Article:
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Vlog: Search and rescue in the Mediterranean
On 1 August 2018, Aquarius, a search and rescue ship operated by Médecins Sans Frontières and SOS MEDITERANEE, set sail for international waters off the coast of Libya to rescue people in distress at sea.
With few humanitarian ships in the region, and in the absence of dedicated search and rescue operations by European states, men, women and children are risking their lives to escape from violence and exploitation in Libya.
Irish nurse Aoife Ní Mhurchú is MSF’s Vulnerable Persons Focal Point on board the ship, tasked with identifying, documenting and referring people who are defined as vulnerable - such as unaccompanied minors, victims of torture, survivors of sexual violence, disabled people, people with psychiatric illness, or people suspected of being trafficked.
Aoife recorded the crew’s work as Aquarius searched for boats in distress.
- Episode 1: “The little girl collapsed in desperate pain”
- Episode 2: “They’ve been adrift for 34 hours”
- Episode 3: Another boat sighted
- Episode 4: “When you see how young they are, it beggars belief”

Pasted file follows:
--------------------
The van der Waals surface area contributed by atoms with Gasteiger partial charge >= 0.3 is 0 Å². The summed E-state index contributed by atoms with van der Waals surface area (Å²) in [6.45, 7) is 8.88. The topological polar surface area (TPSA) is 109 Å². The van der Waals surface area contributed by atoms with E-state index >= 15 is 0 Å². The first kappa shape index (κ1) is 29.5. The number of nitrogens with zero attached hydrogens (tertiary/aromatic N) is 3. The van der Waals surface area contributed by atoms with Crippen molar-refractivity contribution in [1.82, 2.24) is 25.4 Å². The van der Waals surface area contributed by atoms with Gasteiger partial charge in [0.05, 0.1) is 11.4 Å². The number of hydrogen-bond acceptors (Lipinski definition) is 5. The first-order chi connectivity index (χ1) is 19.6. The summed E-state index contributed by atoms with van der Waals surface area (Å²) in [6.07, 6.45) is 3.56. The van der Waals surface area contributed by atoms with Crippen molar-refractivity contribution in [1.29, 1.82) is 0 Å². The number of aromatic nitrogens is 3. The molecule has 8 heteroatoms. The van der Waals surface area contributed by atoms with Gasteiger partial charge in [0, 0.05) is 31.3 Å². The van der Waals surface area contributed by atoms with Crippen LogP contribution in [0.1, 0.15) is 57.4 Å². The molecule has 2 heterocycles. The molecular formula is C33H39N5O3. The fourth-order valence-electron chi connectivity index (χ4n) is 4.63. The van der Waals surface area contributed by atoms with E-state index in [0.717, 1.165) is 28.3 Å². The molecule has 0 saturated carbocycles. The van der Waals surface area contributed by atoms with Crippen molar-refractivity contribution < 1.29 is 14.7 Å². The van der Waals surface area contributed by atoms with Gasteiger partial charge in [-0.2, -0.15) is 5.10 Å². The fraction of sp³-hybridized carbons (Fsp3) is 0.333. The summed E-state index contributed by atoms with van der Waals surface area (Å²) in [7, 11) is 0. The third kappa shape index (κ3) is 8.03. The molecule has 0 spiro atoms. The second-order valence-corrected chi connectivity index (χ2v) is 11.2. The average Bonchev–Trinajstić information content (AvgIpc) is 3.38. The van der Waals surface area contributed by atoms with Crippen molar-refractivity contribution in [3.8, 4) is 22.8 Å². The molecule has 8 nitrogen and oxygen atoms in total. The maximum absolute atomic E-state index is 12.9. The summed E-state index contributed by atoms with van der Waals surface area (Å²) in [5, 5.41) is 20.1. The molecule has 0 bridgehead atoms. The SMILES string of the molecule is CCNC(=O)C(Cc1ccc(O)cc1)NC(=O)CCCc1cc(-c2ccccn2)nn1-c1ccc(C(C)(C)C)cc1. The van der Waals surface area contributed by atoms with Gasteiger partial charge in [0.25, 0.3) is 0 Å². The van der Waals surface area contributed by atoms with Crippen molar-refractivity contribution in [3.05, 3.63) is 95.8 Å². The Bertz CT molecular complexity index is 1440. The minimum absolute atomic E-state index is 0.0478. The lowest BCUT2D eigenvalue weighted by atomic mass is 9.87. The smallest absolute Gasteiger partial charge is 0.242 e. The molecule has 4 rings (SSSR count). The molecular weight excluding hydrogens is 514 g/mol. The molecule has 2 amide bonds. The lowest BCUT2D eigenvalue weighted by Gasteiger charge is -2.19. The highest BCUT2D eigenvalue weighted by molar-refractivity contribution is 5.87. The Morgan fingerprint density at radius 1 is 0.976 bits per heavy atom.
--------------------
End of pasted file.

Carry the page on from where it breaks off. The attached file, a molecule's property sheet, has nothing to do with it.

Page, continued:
- Episode 5: "We've had an unusual day"
- Episode 6: A 12-hour operation
- Episode 7: Need for a port
- Episode 8: Solitary at seas is at stake
- Episode 9: The whole world knows before us
- Episode 10: Celebration
- Episode 11: Arrived
“She had very severe burns on both her left and right upper thigh... When we spoke to herself and her sister we learned that she had been assaulted.”
“There were 25 people onboard including six women. We understand that they were pushed out by the smugglers at around 1am… they’ve been almost 34 hours at sea.”
“It’s a very short time since we completed the last rescue until we started this rescue. It was just two hours.”
"They look so young. I can’t image these boys and girls undertaking this journey by themselves. Travelling across the desert and being in detention in Libya before finally being pushed out on a boat."
"Our main concerns were they had no lifejackets, no food, no water."
"The boat eventually ran out of fuel at the exact point between the Maltese and Italian waters. The likelihood of that happening is very, very slim, but that's exactly what happened."
"These people deserve to be disembarked in a port of safety"
"A rescue is only complete when people are disembarked in a port of safety"
"It just goes to show the disrespect shown to these people and how dehumanised the situation is"
"We are very happy that we have a port of safely"
“They never have to worry about being back in Libya again"